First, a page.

LA PASSAGÈRE DU 54 – PROMENADE EN YACHT

Henri de Toulouse-Lautrec
LA PASSAGÈRE DU 54 – PROMENADE EN YACHT
lithograph
1896

An original Henri de Toulouse-Lautrec lithograph print.

1896

Original lithograph printed in seven colors (olive-green, beige, red, yellow, blue, black, dark grey-blue) on wove poster paper

Signed and dated on the stone with the artist’s monogram device lower right.

A superb impression of Wittrock and Adriani’s third and final state, printed after the addition of the text to the stone. Commissioned by La Plume (Léon Deschamps) for an international exhibition of posters at the Salon des Cent; printed by Bourgerie & Cie., with their credit line added to the stone at the lower portion of the right edge.

Catalog: Delteil 366; Adhemar 188; Wittrock P20 iii/iii; Adriani 137 iii/iii.

Sheet Size: 23 15/16 x 16 1/8 inches

In the summer of 1895 Lautrec embarked on a voyage from Le Havre with Maurice Guibert, on the steamer Le Chili, which had an ultimate destination of Dakar via Bordeaux and Portugal. Lautrec’s usual point of debarkation was Bordeaux, from where he would proceed to his habitual vacation spot. During the voyage he discovered a young woman, one of his fellow passengers, in cabin no. 54, who was on her way to join her husband, a colonial official in Senegal. He was so fascinated by her beauty that, despite protests from Guibert, he determined to stay on board when the ship reached Bordeaux and continue south with the vessel. It was not until they reached Lisbon that his friend succeeded in getting Lautrec – who was determined to carry on as far as Dakar – off the ship. Guibert then took the artist via Madrid and Toledo to the spa of Taussat, and the trip ended in the late summer near Bordeaux, at the Château de Malromé, the main residence of Lautrec’s mother.
Lautrec produced this poster in the autumn of 1895 from a photograph taken on board and various sketches. The third state, commissioned by tha magazine La Plume, was used as the advertisement for an international poster exhibition from October 1895 to March 1896 on the premises of the Salon des Cent. The avant-garde periodical had been founded by Léon Deschamps and it had been putting on exhibitions, which changed every month, since February of 1894.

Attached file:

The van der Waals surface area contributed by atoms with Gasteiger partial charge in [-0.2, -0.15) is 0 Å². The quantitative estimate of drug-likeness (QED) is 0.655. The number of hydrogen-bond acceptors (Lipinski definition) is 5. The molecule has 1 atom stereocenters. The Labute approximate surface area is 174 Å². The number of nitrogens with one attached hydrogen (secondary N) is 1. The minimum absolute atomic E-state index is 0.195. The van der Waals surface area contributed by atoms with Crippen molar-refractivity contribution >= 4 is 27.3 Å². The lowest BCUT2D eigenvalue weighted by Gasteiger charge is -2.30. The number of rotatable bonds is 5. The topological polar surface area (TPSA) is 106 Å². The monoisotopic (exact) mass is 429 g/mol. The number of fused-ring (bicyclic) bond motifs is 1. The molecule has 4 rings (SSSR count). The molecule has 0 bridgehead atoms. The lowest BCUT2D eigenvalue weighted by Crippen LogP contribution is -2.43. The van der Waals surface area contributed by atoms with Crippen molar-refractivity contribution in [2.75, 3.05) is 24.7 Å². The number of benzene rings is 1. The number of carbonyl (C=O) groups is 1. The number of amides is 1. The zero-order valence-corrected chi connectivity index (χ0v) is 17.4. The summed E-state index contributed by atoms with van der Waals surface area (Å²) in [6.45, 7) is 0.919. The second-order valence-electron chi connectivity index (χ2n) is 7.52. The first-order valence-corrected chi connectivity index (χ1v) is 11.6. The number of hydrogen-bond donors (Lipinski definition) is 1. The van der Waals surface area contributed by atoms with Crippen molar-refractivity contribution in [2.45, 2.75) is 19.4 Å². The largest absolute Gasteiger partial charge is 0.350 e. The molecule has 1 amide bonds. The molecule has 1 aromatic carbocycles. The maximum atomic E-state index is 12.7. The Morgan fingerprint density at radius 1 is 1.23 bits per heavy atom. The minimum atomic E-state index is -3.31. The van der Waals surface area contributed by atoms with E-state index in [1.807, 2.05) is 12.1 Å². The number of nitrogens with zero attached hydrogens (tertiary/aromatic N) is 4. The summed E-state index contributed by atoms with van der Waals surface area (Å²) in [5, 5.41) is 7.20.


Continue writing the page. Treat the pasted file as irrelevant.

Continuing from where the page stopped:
The lady Lautrec encountered on board Le Chili inspired the poster. She is shown sitting under an awning in a gay canvas deck chair with a blanket covering her knees. Off the port side, a steamer ploughs through the whitecaps, and Lautrec, an avid sailor, included such nautical details as a lifeboat hanging from its davit at the upper left, a big bitt on the right, and an indication of the ship’s pitch in the slanting rail and deck line. Oblivious to her descriptive setting, the woman is lost in reverie, abstractedly saving her place in a book and reading her own far-away thoughts on the horizon.
Toulouse-Lautrec was a master at catching this sort of uninvited glimpse into an anonymous and private world, whether the setting were a café table, a theater box, or a brothel bedroom. Here especially however, the exoticism of a beautiful woman traveling alone – one of the great clichés of fantasy – tempted one of Lautrec’s rare romantic conceptions. Like Misia Natanson in La Revue blanche, the anonymous passenger was a woman who personified a type of romantic love from which Lautrec would always be excluded. She became his muse in the creation of this evocative image and also of the art exhibition which the poster announced.

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